“It sounds like a tin shed in there,” grouses a well-dressed couple walking briskly away from the Shank at five am this past Sunday. “The speakers are bad. Every room is half empty!”
After months of exile at makeshift locations like Badlands (another Williamsburg warehouse) and South Side dive Rockstar Bar, the Shank–Brooklyn’s favorite afterhours party to shit talk, disavow, and then eventually to end up at–has returned to its original Bayard Street location.
At the door, a severe man scrutinizes IDs. Inside, friends and friends of friends mill around. Not many people are dancing, but some bop appreciatively along to DJ Jonathan Toubin’s soul records, inadvertently spooky when run through the low quality sound system. (Lower quality even, Toubin admits, than the one before.) United by a common carelessness as to what portion of Sunday proper they’ll actually get to enjoy, bright-eyed strangers converse. Loudly. A few make out in corners. The teenage hooligans, ravers, and shamelessly obvious drug dealers blamed for ruining the Shank the first time around are conspicuously absent. It is, quite nicely, as if the clock has been set back to January 2009.
So how did promoters Lou Galluch and Miles Engel get back in here, after being unceremoniously ejected by then-leaseholder Kevin Foong over a year ago? Engel is understandably cautious about what he’ll say on the record. “We’re temporarily here again,” he allows. “We’ll try to make the parties fun again…it’s really just about throwing them for ourselves and our friends. We’re gonna try to stay here as long as we can, but we don’t know how long that will be.” The space no longer houses Kevin Foong’s Bayard Studios, which have moved to DUMBO but kept the same name, or parties other than the usual Engel/Galluch/Toubin collaboration–both of which were previous sources of complication. This has freed up Engel, saddled with many different responsibilities in the past, to focus on working with his partners to throw (and to enjoy) a good party. “It’s not about money at all,” he emphasizes. “If we don’t lose money, we’re stoked.”
Atop the mezzanine, Jonathan Toubin fields obnoxious song requests with grace. “Nobody’s into this,” says one drunken interloper. “You should play some hipster shit, like Crystal Castles.” (“I’ve had a reasonable amount of success in this field before,” the dapper DJ responds patiently.) This is Toubin’s first week back after the Shank’s reincarnation, three weeks prior. What did he think of the crowd? “It’s not bad, it’s just…you’ve seen how it is,” he says. “They’re still finding their stride.”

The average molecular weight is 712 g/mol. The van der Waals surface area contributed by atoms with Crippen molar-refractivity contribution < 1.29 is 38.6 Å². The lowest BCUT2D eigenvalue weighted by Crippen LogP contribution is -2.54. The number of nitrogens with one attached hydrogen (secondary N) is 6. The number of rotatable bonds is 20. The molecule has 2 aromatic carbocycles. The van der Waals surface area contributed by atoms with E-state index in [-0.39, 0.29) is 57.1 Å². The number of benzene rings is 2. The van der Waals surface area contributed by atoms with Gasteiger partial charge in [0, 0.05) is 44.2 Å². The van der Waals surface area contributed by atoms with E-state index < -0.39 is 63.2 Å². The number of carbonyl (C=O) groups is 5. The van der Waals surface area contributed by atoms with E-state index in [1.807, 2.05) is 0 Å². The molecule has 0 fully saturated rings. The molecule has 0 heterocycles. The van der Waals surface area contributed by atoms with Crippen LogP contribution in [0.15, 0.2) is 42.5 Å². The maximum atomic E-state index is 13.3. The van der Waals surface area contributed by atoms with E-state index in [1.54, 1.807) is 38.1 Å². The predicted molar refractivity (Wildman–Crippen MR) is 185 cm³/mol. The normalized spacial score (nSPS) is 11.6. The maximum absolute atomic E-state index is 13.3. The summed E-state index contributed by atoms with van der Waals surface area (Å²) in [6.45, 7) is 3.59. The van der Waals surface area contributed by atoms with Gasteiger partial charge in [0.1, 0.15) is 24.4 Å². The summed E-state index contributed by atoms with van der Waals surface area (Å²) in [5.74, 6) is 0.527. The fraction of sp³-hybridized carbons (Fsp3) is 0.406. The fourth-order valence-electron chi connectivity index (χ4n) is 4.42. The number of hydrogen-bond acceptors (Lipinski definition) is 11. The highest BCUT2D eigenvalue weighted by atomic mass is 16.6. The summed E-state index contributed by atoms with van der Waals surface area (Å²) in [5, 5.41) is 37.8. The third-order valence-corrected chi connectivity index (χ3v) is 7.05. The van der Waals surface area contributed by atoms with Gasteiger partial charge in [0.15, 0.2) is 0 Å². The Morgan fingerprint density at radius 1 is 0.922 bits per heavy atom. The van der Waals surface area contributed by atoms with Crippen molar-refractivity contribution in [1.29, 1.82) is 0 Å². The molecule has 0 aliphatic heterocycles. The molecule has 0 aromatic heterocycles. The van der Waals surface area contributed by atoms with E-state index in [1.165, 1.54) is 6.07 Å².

“One thing that’s good is that everyone here is interesting,” Toubin adds, pointing out various local characters like Susanne No Bra, “the guy from A.R.E. Weapons,” Honor Titus of Cerebral Ballzy (behind the bar), DJ/musician Prince Terrence, and members of Golden Triangle. (You may recognize the latter as the kids who politely reject your old clothes at Beacon’s Closet.) They are, in the most positive sense of the word possible, scenesters.
Perhaps most interesting is an older gentleman in white glasses and skull-print scarf who gives off a distinctly Warholian vibe. His name is Bernd Naber, and he’s an artist who moved here from Germany in the ’70s. “I like the music here,” he says of the Shank. “I like the people.” How does this compare to all yesterday’s parties? “The ’70s and ’80s were the highlight, but there’s always good things in New York,” he affirms. How’d he end up here? “I actually wanted to see a friend around the corner, but he was not there, so I came here,” he reports. “Around the corner it’s a different atmosphere. . . but they closed it down tonight.”
Naber means 99 Richardson Street, a nearby before-and-after-hours space with even more bravado. Assuming it sticks around long enough, the Richardson spot might act as a sort of pressure valve for all the underage drinking, “weird raves,” and flagrant rule-breaking that spelled doom for the Shank the first time–and perhaps distract the cops.
For his part, Lou Galluch hopes parties at this location will at least survive the winter, prime season for the un-air-conditionable cavern. “But I’d be here forever if I could,” he quickly clarifies. “I love this place.”
At 7am, the music is still going. By now, Toubin has been spinning for more than 10 hours, counting earlier gigs at Glasslands and Zebulon. Isn’t he tired? “You know the reason you’re here and the reason I’m here are the same,” he says. “There’s no New York without afterhours. And these kids are the only ones ballsy enough to do it.”